In her comments to the media after Trump stalked out, Pelosi observed that maybe it was “lack of confidence on his part” that caused him to short-circuit infrastructure talks. “He just took a pass and it just makes me wonder why he did that,” she said. “In any event, I pray for the president of the United States. And I pray for the United States of America.” She certainly knows how to rub it in.

However, she was not done. Appearing shortly afterward at the Center for American Progress Ideas Conference, she recounted, “In an orchestrated, almost to an ‘oh, poor baby’ point of view…. [Trump] came into the room and said that I said that he was engaged in a coverup.” She continued, “It's really sad.” As she put it, it was all “very, very, very strange.” For good measure, she added, "This president is obstructing justice and he's engaged in a coverup. And that could be an impeachable offense.”


House Speaker Nancy Pelosi (Democrat-California) said on May 22 that House Democrats believe “no one is above the law, including the president of the United States.” — Photograph: Rhonda Colvin/The Washington Post.
House Speaker Nancy Pelosi (Democrat-California) said on May 22 that House Democrats believe “no one is above the law,
including the president of the United States.” — Photograph: Rhonda Colvin/The Washington Post.


Whether Pelosi intended this result or not, her ability to treat Trump as a spoiled child and provoke even more self-destructive behavior has several positive benefits for Democrats in this context. First, it puts the blame for not accomplishing anything on infrastructure — or anything else — squarely on Trump's shoulders. Second, he makes it nearly impossible for incumbent Republicans to run in 2020 on any record of accomplishment. The GOP will rightfully be called the do-nothing party. (Well, in fairness they do plenty — excusing Trump, enabling Trump, ignoring Trump's wrong-doing, etc.) Third, it's a preposterous position — what else will he refuse to do? — for someone who will be running for re-election in 2020. Fourth, more than anything, he has shown how panicked he is about investigations, thereby giving Pelosi the ability to talk to frustrated members of her caucus who want to start on impeachment the perfect comeback: We've got him on the run. Fifth, if they ever do get around to impeachment, Democrats can add another count against him: Refuses to do his job while lawful investigations are going on.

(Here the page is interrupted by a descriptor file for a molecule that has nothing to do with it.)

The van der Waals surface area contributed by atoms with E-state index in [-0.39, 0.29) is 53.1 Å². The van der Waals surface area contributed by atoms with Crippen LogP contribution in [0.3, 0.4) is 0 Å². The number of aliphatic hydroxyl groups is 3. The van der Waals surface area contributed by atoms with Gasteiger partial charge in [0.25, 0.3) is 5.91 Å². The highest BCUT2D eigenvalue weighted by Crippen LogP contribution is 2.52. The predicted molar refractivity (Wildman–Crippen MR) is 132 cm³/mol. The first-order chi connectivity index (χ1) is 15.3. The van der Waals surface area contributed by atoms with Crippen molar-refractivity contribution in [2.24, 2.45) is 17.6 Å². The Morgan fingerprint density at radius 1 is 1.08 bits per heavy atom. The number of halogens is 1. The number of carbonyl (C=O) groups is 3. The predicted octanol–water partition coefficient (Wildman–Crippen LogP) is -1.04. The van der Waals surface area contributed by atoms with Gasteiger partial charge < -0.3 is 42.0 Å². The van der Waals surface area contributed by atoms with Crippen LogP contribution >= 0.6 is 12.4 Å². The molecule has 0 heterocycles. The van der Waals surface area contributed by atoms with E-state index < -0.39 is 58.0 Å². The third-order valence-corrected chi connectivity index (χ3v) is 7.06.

All in all, Pelosi once again demonstrated that the best person to deal with a weak narcissist prone to temper tantrums is a mother and grandmother.


__________________________________________________________________________

Jennifer Rubin writes reported opinion from a center-right perspective for The Washington Post. She covers a range of domestic and foreign policy issues and provides insight into the conservative movement, the Republican Party and threats to Western democracies. Rubin, who is also an MSNBC contributor, came to The Post after three years with Commentary magazine. Prior to her career in journalism, Rubin practiced labor law for two decades, an experience that informs and enriches her work. She is a mother of two sons and lives in Northern Virginia.

__________________________________________________________________________

Related to this topic:

 • REUTERS VIDEO: Pelosi: Trump is engaged in a ‘cover up’

 • VIDEO: ‘I don't do cover ups’: Trump responds to Pelosi accusation

 • Trump abruptly ends meeting with Democratic leaders

 • Trump's gripe-filled news conference, annotated

 • Judge rejects Trump's request to halt congressional subpoenas for his banking records

 • N.Y. passes bill giving Congress access to Trump's state tax data

 • Jennifer Rubin: Nancy Pelosi is in charge

 • Jennifer Rubin: What Nancy Pelosi gets right


https://www.washingtonpost.com/opinions/2019/05/22/pelosi-goads-trump-into-another-temper-tantrum

 10 
 on: May 23, 2019, 01:17:31 pm 
Started by Kiwithrottlejockey - Last post by Kiwithrottlejockey

from The Washington Post…

Pelosi goads Trump into another temper tantrum

Five reasons Pelosi scored.

By JENNIFER RUBIN | 3:33PM EDT — Wednesday, May 22, 2019

President Donald J. Trump on May 22 held a news conference about the Mueller investigation in the White House Rose Garden. — Photograph: Jabin Botsford/The Washington Post.
President Donald J. Trump on May 22 held a news conference about the Mueller investigation in the White House Rose Garden.
 — Photograph: Jabin Botsford/The Washington Post.


HOUSE SPEAKER Nancy Pelosi (Democrat-California) has done it before. Earlier this year, she called President Trump's bluff, held tough and forced him to reopen the government after he shut it down over the wall. She has a knack for making Trump look especially peevish. So it was on Wednesday:

Quote
President Trump abruptly ended a meeting with Democratic leaders on Wednesday, saying he was unable to work with them on legislation following comments by House Speaker Nancy Pelosi (Democrat-California) that he was “engaged in a coverup.”